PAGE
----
New features for administrators

  • Private exchanges between admins : Administrators of a space can add private comments to proposals through the admin panel. #2490
  • Monitoring of participatory budget proposals : Participatory budget projects can be linked to the "Monitoring of projects" category, to monitor their implementation. #2467

Improving the user experience

Administration : The proposal administration panel allows sorting by different criteria. #2419

Editing proposals : Proposals can not only be edited for a defined period of time, but can now also be withdrawn as long as they have not received any support. #2289. Withdrawn proposals are not deleted, they appear in the "Withdrawn Proposals" list without any information about their author.

Newsletter : The Newsletter has been improved by adding a link to unsubscribe and the possibility to open it in your browser. UTM codes have also been added in order to allow the traceability of connections and thus better control quantitative analyses. #2359

Comments : Comment counters now take into account reply-to-comments. #2551

Navigation in the features menu : The horizontal navigation bar has been removed. #2495

Default notifications : Notifications are enabled by default. Participants can deactivate them from the emails that notify them of new notifications. #2517

Conversations : The list of conversations is sorted in ascending order from the most recent conversations. Conversely, the thread of messages within a conversation is in chronological order (the most recent are at the end). #2520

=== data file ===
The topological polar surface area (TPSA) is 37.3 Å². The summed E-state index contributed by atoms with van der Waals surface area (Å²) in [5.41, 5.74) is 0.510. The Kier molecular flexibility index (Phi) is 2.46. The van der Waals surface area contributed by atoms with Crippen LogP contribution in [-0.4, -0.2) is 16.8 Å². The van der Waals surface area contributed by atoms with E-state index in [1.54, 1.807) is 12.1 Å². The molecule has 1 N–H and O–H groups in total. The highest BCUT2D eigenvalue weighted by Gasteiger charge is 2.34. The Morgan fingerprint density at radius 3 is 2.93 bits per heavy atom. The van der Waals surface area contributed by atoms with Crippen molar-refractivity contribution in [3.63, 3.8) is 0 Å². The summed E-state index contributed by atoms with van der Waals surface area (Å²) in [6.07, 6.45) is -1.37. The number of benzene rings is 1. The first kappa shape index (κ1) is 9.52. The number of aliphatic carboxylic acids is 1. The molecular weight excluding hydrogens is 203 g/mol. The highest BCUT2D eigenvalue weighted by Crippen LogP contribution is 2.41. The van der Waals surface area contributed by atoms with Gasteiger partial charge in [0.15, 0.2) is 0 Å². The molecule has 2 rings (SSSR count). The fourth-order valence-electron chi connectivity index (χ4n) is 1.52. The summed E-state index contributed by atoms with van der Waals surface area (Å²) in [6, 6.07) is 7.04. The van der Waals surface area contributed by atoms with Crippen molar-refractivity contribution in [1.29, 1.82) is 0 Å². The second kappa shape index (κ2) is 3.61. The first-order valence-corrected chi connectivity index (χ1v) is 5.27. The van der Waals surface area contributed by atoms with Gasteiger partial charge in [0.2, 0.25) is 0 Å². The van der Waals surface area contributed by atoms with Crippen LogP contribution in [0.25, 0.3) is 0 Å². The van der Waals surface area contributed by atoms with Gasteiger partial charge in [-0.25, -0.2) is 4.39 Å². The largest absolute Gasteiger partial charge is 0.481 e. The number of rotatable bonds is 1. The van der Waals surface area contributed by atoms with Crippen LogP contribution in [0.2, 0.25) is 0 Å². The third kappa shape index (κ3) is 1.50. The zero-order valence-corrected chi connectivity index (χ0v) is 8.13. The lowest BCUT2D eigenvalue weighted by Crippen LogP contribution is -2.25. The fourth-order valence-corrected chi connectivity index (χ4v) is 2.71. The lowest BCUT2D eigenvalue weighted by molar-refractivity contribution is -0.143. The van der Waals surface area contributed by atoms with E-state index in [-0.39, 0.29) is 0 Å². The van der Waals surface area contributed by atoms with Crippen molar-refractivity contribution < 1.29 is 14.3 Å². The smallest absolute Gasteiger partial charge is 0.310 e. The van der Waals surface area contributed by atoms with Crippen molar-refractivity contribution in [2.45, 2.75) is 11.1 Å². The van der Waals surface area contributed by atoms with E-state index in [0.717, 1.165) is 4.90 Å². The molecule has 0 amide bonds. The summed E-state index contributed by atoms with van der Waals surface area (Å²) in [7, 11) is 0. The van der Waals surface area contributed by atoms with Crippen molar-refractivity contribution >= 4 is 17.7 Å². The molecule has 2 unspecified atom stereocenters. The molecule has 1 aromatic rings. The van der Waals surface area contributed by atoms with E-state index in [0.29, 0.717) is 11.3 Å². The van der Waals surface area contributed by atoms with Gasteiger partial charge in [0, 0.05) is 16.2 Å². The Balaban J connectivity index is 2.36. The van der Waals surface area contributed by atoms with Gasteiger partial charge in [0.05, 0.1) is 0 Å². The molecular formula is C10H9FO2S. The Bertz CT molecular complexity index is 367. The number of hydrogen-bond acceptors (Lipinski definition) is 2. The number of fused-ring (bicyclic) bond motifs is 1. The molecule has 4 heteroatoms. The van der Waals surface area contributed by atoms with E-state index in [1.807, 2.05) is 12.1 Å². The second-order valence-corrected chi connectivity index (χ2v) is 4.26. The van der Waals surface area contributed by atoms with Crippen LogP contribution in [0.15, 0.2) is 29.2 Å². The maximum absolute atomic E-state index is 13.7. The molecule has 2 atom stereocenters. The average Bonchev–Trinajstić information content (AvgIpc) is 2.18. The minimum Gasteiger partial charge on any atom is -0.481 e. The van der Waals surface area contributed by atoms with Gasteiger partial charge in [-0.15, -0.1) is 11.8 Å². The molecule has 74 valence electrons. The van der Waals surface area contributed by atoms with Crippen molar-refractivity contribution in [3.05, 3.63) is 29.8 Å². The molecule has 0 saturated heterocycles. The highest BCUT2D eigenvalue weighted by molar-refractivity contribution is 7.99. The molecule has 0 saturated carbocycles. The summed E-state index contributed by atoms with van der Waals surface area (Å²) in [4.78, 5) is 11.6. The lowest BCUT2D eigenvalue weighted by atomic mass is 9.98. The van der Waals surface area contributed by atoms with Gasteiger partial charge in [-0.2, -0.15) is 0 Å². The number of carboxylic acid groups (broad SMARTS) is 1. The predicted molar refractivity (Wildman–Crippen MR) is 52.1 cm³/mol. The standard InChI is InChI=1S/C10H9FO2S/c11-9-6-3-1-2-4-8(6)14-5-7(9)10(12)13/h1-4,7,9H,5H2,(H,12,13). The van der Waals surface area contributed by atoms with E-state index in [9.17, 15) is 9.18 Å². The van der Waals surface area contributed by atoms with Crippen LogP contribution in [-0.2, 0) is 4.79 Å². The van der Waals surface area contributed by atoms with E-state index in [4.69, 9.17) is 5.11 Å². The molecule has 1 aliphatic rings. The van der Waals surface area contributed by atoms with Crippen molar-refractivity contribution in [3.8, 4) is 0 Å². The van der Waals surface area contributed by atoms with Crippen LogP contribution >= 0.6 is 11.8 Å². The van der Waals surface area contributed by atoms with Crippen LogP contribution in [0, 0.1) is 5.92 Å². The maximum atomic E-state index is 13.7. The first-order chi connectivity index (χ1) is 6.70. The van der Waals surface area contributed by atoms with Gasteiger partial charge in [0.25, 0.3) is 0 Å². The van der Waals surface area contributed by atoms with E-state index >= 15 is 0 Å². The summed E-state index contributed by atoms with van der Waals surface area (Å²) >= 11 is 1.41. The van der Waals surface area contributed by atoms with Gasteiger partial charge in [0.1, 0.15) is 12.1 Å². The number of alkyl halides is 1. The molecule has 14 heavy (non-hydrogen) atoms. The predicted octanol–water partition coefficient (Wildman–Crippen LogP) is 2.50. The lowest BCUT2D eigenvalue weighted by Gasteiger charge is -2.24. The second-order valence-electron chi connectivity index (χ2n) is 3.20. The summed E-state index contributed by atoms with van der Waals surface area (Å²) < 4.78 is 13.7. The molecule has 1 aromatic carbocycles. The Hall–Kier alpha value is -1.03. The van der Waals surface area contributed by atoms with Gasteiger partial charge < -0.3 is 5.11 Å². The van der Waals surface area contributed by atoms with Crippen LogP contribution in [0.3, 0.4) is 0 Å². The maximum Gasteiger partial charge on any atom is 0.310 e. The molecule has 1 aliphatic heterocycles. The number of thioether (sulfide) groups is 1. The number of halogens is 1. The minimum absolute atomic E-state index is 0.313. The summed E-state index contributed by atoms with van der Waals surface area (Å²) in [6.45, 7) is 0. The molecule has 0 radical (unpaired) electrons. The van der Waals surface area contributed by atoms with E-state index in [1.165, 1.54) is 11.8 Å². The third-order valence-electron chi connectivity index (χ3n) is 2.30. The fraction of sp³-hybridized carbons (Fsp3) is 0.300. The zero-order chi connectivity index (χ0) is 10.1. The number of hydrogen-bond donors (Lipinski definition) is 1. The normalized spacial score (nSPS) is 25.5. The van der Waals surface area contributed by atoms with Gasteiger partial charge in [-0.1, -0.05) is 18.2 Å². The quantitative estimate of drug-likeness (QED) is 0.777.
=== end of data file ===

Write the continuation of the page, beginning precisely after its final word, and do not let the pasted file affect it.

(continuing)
Bug fixing

Project monitoring : The average percentage is calculated based on all items. #2638


  • Conversations by a participant with him/herself are not allowed. #2630
  • Multiple conversations with the same participant are not allowed. #2376
  • Conversations are now accessible from mobile devices. #2364

Redirection after login : #2321, #2504 Links or buttons that require authentication are now accessible. Once authenticated, you are redirected to the original URL, thus avoiding the loss of your navigation thread.

Statistics: The homepage statistics have been updated. #2221

You can test Decidim and all its features on our instance

Open Source Politics is a company that develops platforms for participatory democracy for public, private and associative actors. Contact us if you want to get involved in a consultation process or a participatory budget using civic-tech tools!

How does the Decidim participatory democracy platform work?

How does the Decidim participatory democracy platform work?

How does the Decidim participatory democracy platform work?